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Dwight Steven-Boniecki

Dwight Steven-Boniecki Dwight writes, "I was born in 1969 and vividly remember watching the 17 mission, and then having my father take my outside to look at the moon. He then asked me if I could see the men on there! His enthusiasm for the Apollo missions wore off onto me, and loosely followed what I could based on the scarce video material available. In 1989 I was in the USA and managed to see A&E's 'As It Happened' special which had the complete downlink of A11. From there I was hooked."

Dwight had the pleasure of meeting Charlie Duke in the UK, as an indirect result of the following incident from Apollo 16:

At a Mission Elapsed Time of 139:40:04, about 30 minutes after the EVA-2 wake-up call, the comm link between Australia and Houston was lost and, in what he later described as the 'highlight' of his long career, Honeysuckle Creek Operations Manager John Saxon spent six and a half minutes talking to John Young and Charlie Duke, a conversation in which Young asked the Aussies to 'have a Swan for us'. Swan Lager is a Western Australian beer. Saxon replied with a 'permanent invite' for the crew to visit Honeysuckle after the mission and promised to 'keep the beer cool for you'.

On the 25th anniversary of Apollo 11, John Young visited Australia to present a large lunar sample and, on that occasion, Saxon was able to 'shout' Young to a Swan.

Dwight continues his own story: "It was not until 2002, after discovering the ALSJ and acquiring some Spacecraftfilms DVDs that I seriously got into the Apollo missions. Being Australian, being in contact with John Saxon, and knowing I would meet Charlie Duke at the (9 October 2004) Autographica convention in the UK, it seemed only right that Charlie should be presented with the Swan Beer. Saxon supplied a letter for Charlie and I arranged to get the Swan Brewery to ship out some beer especially for the event."

Charlie Duke and Dwight

"Apart from my space interest, I also work as a Transmission Controller for RTL Television in Germany. I am stilled awed by the way in which satellite communication works, and I am duly astounded at the apparent ease at which the tracking station folk brought the world lunar TV!"

2013 Addendum:

Dwight has provided the following from the Apogee Books page for his 2010 book, Live TV from the Moon.

Dwight Steven-Boniecki was born in Sydney, Australia in 1969 a few months before man walked on the moon. He spent much of his childhood fascinated with space exploration - growing up in the shadow of Apollo and under the direct influence of science fiction films such as Star Wars. The latter shaping his desire to work in the film/television industry.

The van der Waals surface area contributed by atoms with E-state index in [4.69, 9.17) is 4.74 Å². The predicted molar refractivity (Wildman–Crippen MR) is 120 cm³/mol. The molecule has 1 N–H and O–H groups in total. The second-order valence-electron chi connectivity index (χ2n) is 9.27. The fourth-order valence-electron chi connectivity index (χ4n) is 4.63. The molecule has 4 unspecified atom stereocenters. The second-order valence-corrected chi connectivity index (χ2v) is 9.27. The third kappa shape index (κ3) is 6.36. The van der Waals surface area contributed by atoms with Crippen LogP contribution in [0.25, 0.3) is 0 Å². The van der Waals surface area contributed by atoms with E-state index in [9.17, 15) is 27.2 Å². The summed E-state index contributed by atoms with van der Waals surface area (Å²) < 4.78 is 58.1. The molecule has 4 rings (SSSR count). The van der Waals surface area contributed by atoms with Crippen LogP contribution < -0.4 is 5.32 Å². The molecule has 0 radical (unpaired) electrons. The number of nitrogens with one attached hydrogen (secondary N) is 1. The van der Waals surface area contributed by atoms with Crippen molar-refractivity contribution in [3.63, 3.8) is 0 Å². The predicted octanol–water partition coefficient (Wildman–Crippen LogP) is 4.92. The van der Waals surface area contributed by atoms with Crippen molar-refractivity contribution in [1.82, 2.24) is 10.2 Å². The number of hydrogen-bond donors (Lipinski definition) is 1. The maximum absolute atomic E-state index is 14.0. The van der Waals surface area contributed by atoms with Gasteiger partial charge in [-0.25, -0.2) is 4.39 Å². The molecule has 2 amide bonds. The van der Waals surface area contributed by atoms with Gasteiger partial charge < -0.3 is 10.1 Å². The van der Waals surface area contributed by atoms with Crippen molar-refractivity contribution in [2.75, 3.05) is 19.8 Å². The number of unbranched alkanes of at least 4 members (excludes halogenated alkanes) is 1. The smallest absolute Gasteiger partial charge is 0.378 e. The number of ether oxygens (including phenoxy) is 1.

After studying television theory at North Sydney Technical College he moved to San Diego, USA. He returned to Australia and worked in TV before heading back to university where he majored in Psychology. Following his studies he decided that television was where he truly wanted to be and returned to the TV industry. From there he heard about the expansion on satellite TV in Eastern Europe and jumped on a plane to work in Europe: first in Great Britain, and then in Germany - where he still works today as a transmission engineer.

All the while, his interest in space exploration never left him. The advance of DVDs and the internet saw him revisiting the missions he recalled watching as a young child. While watching the missions again, he began to wonder about the technology behind the images he was watching, and so he began researching the television systems developed by NASA mainly to satisfy his own curiosity. To his dismay he discovered that while the information was available, it was not easy to access, and had never been comprehensively written about. He set about to change that, and ended up writing his first book, "Live TV From the Moon". Along the way he befriended many of the people who were directly involved in building the TV cameras which transmitted arguably the most important television signals ever received on planet earth - and is proud to have been able to tell their story.

31 October 2004